The 150th edition of the Travers Stakes, the Midsummer Derby for three-year-olds, will be run at Saratoga Race Course this Saturday. The Travers trophy has legendary origins of its own, as I discussed here, but 2019 features something new for racing fans: an epic book on the history of the Travers Stakes, written by Brien Bouyea and Michael Veitch.
I have the privilege of visiting Saratoga Spring, New York and the National Museum of Racing and Hall of Fame this weekend for two events:
Author Talk: Sir Barton and the Making of the Triple Crown — Friday, August 16th at 6:30 pm. After my presentation, I will be signing books.
I hope you can come by and see me! I would love to talk about all things Sir Barton and racing history with you!
Every time Triple Crown season rolls around, Kenny Rice is there, reporting for NBC Sports. You can catch his familiar cadence and expert coverage on their broadcasts so imagine my thrill when I discovered that Mr. Rice had a show of his own! Streaming on YouTube, you will find all 29 episodes, featuring names like Bill Parcells, Mike Smith, Bill Mott, Larry Collmus, and more. Imagine my delight when I was able to part of Mr. Rice’s Horse Racing Show! Below you can find my interview with Mr. Rice.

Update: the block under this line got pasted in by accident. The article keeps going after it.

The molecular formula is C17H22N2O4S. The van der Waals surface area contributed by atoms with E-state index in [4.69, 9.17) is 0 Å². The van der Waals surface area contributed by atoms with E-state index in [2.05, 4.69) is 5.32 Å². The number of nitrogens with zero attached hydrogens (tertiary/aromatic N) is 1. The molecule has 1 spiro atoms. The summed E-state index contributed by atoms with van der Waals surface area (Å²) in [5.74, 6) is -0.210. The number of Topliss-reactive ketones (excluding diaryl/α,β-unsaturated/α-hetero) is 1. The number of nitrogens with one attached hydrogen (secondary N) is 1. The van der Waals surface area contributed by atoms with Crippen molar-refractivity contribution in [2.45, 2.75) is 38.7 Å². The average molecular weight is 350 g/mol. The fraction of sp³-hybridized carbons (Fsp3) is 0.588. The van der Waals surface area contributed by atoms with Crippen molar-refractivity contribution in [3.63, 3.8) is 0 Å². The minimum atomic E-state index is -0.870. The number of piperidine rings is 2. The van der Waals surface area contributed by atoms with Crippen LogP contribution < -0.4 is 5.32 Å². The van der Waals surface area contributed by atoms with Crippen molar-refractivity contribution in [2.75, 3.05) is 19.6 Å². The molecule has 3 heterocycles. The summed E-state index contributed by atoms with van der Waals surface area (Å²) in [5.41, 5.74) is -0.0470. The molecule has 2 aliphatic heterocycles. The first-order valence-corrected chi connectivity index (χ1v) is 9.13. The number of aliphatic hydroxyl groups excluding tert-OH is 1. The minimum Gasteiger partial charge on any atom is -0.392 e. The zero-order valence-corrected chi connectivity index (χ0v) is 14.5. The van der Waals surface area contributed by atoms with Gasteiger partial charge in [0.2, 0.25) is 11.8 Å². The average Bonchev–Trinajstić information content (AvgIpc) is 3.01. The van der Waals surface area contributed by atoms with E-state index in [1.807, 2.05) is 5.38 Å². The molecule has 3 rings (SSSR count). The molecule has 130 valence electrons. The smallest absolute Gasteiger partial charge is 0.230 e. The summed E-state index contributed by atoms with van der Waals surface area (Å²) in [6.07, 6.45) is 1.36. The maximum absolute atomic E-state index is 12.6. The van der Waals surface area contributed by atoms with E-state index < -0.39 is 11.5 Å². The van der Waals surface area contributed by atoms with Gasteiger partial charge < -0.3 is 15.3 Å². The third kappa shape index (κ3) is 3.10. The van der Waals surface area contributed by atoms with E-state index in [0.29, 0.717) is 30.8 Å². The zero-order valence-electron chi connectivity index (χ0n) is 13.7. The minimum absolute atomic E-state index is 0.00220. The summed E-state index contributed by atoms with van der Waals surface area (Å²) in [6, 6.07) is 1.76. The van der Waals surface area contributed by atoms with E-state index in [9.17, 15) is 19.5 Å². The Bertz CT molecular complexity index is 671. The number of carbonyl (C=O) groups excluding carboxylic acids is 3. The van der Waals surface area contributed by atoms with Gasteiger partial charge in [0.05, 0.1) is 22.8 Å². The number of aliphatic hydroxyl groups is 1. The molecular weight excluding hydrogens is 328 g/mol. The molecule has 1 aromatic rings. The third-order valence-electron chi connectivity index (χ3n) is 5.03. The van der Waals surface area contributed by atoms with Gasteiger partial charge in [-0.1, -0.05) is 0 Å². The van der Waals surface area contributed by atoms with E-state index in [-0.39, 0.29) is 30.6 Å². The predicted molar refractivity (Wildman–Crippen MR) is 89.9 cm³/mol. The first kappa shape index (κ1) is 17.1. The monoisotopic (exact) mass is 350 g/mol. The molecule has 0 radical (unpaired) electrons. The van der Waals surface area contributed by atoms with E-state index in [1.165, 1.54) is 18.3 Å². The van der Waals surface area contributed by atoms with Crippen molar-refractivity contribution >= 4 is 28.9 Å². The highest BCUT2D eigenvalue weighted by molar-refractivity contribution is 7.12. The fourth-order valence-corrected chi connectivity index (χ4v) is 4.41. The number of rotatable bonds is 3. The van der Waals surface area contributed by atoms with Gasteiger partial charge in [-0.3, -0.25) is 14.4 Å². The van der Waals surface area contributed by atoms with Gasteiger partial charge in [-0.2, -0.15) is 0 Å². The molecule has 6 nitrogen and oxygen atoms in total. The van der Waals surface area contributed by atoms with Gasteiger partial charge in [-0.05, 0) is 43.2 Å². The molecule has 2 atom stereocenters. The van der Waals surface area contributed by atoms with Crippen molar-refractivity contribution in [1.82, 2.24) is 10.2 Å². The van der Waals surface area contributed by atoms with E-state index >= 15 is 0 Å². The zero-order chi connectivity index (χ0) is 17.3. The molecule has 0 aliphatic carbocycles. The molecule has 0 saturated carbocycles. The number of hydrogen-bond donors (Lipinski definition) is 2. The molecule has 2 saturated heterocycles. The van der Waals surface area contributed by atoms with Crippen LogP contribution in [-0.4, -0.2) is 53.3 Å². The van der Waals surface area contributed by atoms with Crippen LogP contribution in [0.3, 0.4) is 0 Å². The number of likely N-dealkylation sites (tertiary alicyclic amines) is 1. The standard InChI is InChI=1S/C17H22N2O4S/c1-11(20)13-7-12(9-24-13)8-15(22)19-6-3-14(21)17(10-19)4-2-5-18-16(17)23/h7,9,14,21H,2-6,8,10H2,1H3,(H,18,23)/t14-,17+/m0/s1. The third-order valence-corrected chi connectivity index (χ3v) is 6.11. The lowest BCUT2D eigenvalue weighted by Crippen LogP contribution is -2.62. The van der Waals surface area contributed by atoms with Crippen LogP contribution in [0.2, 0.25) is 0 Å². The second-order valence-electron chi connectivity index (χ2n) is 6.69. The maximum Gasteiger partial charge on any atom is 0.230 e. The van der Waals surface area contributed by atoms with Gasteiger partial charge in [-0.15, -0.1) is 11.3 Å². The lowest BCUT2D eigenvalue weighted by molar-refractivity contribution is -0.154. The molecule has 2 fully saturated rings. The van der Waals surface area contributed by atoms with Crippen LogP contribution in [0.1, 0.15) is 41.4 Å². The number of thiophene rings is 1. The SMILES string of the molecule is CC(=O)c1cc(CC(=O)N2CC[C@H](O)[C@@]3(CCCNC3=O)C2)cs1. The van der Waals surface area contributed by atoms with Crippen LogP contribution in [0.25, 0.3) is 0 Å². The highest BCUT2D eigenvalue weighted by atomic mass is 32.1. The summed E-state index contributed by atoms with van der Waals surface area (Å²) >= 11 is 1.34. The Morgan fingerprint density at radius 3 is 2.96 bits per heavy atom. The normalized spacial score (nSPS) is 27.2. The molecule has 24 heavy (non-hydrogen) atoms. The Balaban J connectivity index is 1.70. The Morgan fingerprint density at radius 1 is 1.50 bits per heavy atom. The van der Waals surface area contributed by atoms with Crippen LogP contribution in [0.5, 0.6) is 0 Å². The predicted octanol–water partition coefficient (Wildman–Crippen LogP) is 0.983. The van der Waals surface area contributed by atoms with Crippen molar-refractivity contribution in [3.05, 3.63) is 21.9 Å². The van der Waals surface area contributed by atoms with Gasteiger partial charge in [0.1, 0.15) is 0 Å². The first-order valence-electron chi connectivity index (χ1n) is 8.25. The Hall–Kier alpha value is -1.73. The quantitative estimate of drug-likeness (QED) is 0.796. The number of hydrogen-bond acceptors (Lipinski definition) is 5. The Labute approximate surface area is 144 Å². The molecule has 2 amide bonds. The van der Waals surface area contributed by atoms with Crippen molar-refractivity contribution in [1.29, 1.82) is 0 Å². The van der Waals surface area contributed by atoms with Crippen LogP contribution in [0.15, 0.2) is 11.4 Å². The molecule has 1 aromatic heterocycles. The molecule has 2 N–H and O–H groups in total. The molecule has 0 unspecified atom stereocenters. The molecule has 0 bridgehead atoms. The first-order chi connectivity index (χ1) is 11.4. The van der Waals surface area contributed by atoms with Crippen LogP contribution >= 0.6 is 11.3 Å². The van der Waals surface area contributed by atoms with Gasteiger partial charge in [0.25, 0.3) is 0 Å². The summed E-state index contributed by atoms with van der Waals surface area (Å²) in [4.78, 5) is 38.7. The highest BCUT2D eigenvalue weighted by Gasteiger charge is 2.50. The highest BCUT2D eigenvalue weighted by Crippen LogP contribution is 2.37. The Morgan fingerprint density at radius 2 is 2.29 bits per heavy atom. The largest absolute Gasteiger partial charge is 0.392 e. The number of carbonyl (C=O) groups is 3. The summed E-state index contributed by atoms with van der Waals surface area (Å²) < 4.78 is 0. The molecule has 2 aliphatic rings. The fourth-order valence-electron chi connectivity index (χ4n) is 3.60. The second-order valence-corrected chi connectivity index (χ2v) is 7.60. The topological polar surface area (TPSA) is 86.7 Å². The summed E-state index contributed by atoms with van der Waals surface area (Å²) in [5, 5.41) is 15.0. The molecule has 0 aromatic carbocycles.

You can find the show on YouTube and subscribe to their channel or stream the audio here. Thank you to Kenny Rice and his staff for this chance to be a part of a great show!
Eternal had had enough of Sir Barton. As the day of the mile-and-an-eighth Dwyer bloomed gloomy with the summer rain, Kimball Patterson, the colt’s trainer, took the weather as a sign that perhaps it was time to say when. Eternal had faced Sir Barton three times in 1919 and all three times the son of Star Shoot had gotten the better of the juvenile co-champion of 1918. Sir Barton was simply the better of the two now.
Almost a month after his Belmont Stakes victory, Sir Barton was still a perfect four-for-four in 1919. After reeling off all of his victories in only 32 days, the winner of what we now know as the first Triple Crown had had a break, but now was ready to face the barrier for the Dwyer, Commander Ross eager to add another laurel to his champion’s resumé. The rain had driven all but two other horses from facing Sir Barton on July 10, 1919. Crystal Ford was clearly out of his element, but, hey, with only three horses in the field, the colt was bound to win some money. The show, though, belonged to Sir Barton and Purchase, two colts on hot streaks that begged for something extraordinary to happen.
It’s July 4th weekend! Summer is already half over, but you still have plenty of time to kick back, relax, and enjoy some downtime before you get back to the grind. What better way to enjoy your free time this weekend than with Sir Barton? I will be around the Lexington/Frankfort area on July 5th and 6th. I hope you will come by, say hi, and talk all things Sammy and racing!
July 5 @ 12 pm — Kentucky Historical Society, Frankfort, KY
July 6 @ 10 am — Paul Sawyier Library, Frankfort, KY